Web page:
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University Cottage Club of Princeton New Jersey Corp. v. NJDEP

A-1909-03T5 (N.J. Super. App. Div. 2006)

TAXATION; HISTORIC SITES —To earn a real property tax exemption as a historic site, the site must be freely available to all people and now, by statute, that means being open for a minium of ninety-six days each year.

The Historic Preservation Office (HPO) in the Division of Parks and Forestry at the New Jersey Department of Environmental Protection (DEP) implements the tax-exempt historic site certification process. A club organized as a non-profit corporation owned property and a building that offered club members who attended a related college social, recreational, educational and dining facilities. The club was not open to non-members or to the public and was not listed on the New Jersey State Register of Historic Places at the time the club inquired of the petition requirements to obtain tax-exempt historic site status. The club was told that it had to demonstrate that its property was open to the public. The club also had to prove its non-profit status and that it had a policy of non-discrimination, and that it had a commitment to the preservation of the building. After the municipality in which the club was located had an opportunity to comment on the petition, the request would be forwarded to the Commissioner of the DEP for final deliberation.

The club submitted proofs that it was open for public visitation for twelve days or less per year over three calendar years. It also attested to its non-profit status, and to its listing on the New Jersey State Register of Historic Places. The mayor of the municipality strongly urged the HPO to deny the club’s application, stating that the club was exclusive only for members and private guests, and that its non-profit status was repeatedly not recognized by the local municipality tax assessor. The mayor also suggested, through the municipality’s attorney, that a tax-exempt status for an exclusive club would set a precedent for numerous private supper clubs in the municipality to seek similar tax-exempt status that would drain the tax base. In a final determination, the Commissioner denied the club’s application for tax-exempt status because the club was not freely accessible on a regular basis to the public. The club appealed this final decision, claiming the decision was contrary to law, was arbitrary and capricious, and that the matter required a hearing to determine disputed factual issues.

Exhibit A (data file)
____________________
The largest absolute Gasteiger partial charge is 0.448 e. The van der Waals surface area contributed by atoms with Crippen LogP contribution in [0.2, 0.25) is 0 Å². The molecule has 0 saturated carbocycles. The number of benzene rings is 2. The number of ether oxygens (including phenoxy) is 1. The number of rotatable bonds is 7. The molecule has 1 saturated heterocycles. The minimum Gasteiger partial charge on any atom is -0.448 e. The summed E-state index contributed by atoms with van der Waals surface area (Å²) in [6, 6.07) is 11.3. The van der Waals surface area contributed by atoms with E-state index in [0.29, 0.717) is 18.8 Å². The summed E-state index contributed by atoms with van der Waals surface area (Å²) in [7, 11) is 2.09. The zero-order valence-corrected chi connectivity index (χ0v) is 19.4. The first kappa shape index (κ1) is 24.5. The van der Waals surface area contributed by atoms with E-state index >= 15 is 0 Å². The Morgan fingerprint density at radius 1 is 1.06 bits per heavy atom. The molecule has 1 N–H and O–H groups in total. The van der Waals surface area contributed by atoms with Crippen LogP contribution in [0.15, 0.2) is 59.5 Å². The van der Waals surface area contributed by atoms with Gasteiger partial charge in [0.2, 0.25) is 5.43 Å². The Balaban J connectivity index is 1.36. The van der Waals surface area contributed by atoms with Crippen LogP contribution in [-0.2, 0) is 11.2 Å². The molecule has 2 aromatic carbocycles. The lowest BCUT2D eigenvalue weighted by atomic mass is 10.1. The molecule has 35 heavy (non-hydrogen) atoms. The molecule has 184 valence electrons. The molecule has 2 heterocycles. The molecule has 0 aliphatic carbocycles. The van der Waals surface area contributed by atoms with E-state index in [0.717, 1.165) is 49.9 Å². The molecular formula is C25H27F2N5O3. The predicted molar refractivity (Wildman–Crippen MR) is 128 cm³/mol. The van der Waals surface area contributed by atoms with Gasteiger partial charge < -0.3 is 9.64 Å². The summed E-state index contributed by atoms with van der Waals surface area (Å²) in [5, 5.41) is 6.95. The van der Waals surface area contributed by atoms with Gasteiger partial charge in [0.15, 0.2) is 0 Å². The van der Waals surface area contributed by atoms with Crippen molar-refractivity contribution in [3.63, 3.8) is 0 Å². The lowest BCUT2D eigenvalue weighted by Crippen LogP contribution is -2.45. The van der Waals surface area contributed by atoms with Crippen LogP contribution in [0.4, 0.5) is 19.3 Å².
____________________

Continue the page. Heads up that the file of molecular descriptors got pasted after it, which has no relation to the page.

The Legislature subsequently amended the law governing the qualifications necessary to acquire tax exemption as a historic site. The law required that the primary mission of a historical organization had to be to research, preserve, and interpret history and architectural history. It also required the building to be open to the general public for a minimum of ninety-six days each year. These amendments only applied to certifications awarded by the Commissioner after the club’s petition was denied, and so the new legislation could not be applied by the Appellate Division on appeal. However, the Court stated that understanding the amendment could be of assistance in determining original legislative intent in this area.

The Court concluded that the Commissioner’s denial of the club’s application, based upon the limited public access that the club was willing to provide, was reasonable and within its statutory authority. It noted that an appellate court will give substantial deference to an agency’s interpretation of a statute it is charged with enforcing, short of an arbitrary or unreasonable agency decision. The Court stated that the purpose of the original historic sites’ tax exemption statute had been judicially interpreted as one to preserve and maintain historic sites for the sole benefit of the public. Furthermore, the Court noted that upon passage of this statute, the Governor of New Jersey issued a press release stating that the tax exemption would apply to historic sites that are freely available to all people. Consequently, the Court agreed that DEP was authorized to deny the club’s petition based upon the limited public access the club agreed to provide. The Court also denied the club’s request to remand the matter to the Office of Administrative Law for the purpose of conducting a hearing in a contested case, as it found there were no disputed issues of material fact.

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